The creativity and the fame of an artist rely on his life experiences to a great extent. In the case of John Singer Sargent, it goes without pronouncing that this master’s nomadic childhood was his artistic refuge than a nemesis. Let’s explore the story of this popular nomadic artist to know the Sargent art up close and personal!
John Singer Sargent was born in 1856 in Florence, Italy, and was one of the most prominent painters of portraits of his generation. He was an émigré from America who was known for kindling the luxuries of the Edwardian era through his paintings. Throughout his lifetime, he created a plethora of charcoal artworks, sketches, more than 180 watercolor paintings, and 2000 oil paintings.
While the origin of the Sargent’s family was in New England, his forefathers were among the initial colonial people who settled in Massachusetts. Though Sargent’s father Fitzwilliam was an eye surgeon who moved to Philadelphia in the United States, the family settled in Paris because they were troubled by his sister’s death. In fact, his family also traveled across Italy, Germany, Switzerland, and Europe.
Because of the nomadic lifestyle of his parents, Sargent could never get a stable formal education. His homely education in music, arithmetic, language, history, and discourses with his parents kindled his artistic sensibilities. As a result, within a short span, he mastered the languages like German, Italian, and even French.
Sargent’s mother was a novice artist and she piqued his interests towards paintings. She believed that with the right lessons and training, Sargent could become a great artist someday. That’s why Sargent got trained in watercolors for creating the complete painting of German landscape by the painter Carl Welsch.
A wanderer in heart Sargent traveled across the world from Middle East, Montana, Florida, Maine, Venice till Tyrol, Corfu, Maine.
The Artistic Journey of Sargent
Under the tutelage of the notable French painter, Charles Auguste Émile Carolus-Duran, Sargent understood the basics of paintings and persevered to get into the coveted École des Beaux-Arts- France’s finest art school! This brought him in the spotlight of the art fraternity and won praise from respected American painter like Alden Weir as well.
From around 1877, he started exhibiting his paintings at the Paris Salons. Also, for the theatrics and elemental drama that his work showcased; he received critical approval and contemporary acclaim.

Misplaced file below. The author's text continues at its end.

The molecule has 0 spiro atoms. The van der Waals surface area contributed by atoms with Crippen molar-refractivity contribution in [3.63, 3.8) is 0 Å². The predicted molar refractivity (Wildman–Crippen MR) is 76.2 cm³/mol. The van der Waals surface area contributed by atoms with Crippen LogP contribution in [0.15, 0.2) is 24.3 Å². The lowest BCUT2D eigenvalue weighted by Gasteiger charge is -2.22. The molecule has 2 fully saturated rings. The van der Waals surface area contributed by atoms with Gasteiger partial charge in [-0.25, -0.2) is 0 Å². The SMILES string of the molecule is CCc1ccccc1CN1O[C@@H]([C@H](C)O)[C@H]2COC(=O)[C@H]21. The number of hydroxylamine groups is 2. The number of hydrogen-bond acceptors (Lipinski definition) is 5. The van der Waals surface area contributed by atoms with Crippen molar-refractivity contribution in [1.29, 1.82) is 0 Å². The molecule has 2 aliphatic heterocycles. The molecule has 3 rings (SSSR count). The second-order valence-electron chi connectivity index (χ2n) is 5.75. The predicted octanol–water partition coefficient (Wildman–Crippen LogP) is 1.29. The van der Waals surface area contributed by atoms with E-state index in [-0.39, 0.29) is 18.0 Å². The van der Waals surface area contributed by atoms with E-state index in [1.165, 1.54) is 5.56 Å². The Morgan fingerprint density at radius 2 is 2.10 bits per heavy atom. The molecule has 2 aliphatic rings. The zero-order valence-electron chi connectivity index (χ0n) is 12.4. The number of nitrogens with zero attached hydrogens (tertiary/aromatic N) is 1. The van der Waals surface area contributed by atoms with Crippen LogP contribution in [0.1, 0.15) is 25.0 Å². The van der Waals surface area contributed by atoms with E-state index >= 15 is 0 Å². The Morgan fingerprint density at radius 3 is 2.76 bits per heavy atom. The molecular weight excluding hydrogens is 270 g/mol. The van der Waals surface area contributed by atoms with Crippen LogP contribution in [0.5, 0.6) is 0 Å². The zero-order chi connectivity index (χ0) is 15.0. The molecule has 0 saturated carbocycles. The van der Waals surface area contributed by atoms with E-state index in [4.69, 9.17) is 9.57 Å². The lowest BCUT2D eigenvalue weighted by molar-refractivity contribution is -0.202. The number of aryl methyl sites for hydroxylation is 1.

Due to his rootless and nomadic childhood, his urge to travel and learn from the old Masters made him restless. In around 1979, he embarked on a journey across Spain, Holland and even Venice for the same.
The Adventures of Sargent Brush
The moment Sargent Brush was back in Paris, there was a lineup of commissions awaiting him. His portraits of the crème de la crème of the society, especially of the high society women attracted respect and attention. While his portrait of Madame X may have caused him trouble and made him move to London, he received commissions by connoisseurs there as well.
Soon, the critics of London took note of his work and London’s Royal Academy exhibited his paintings. Taking inspiration from the famous Impressionist painter Claude Monet, he started painting en plein air that is, painting the outdoors to create a specific time-bound moment. In one of the villages of England, at Broadway, Sargent also tried his hands on open-air painting and so on.
That’s not all! He created one of his magnum opuses, Carnation, Lily, Lily, Rose there. A stirring depiction of the lanterns kindled by two girls in a splendid England garden, it was immediately bought by the Tate Gallery. The 1890s made Sargent one of the highest-paid artists of his time, and his patrons in America and England kept growing with each passing day.
The Gradual Disapproval of Sargent Paintings
With the advent of Cubism, Futurism, Fauvism, the erstwhile acclaimed Sargent paintings lost their sheen and garnered criticism in America as well as in Europe. To critics and patrons, it felt like Sargent was losing his touch.
Adding to it, Sargent also lost his interest in creating complete painting of portraits for the patrons. He switched to landscapes and painted through North America and even depicted the First World War through his oil paintings.
He founded an art school and a gallery in New York in 1922. Far from his birthplace, in 1925, Sargent passed away in sleep due to a heart condition.
Legacy of the Sargent Paintings
According to Andy Warhol, Sargent could make everyone look and feel glamorous. Though he was best regarded for his aristocratic portraits, yet his love for landscapes and the country life also shows the artistic impressions that his nomadic life left on his mind.
Whether you feel that Sargent was an overrated artist or an underrated one, you cannot deny the unsurpassable contribution Sargent art made to the world. And that alone more than anything else is worth remembering!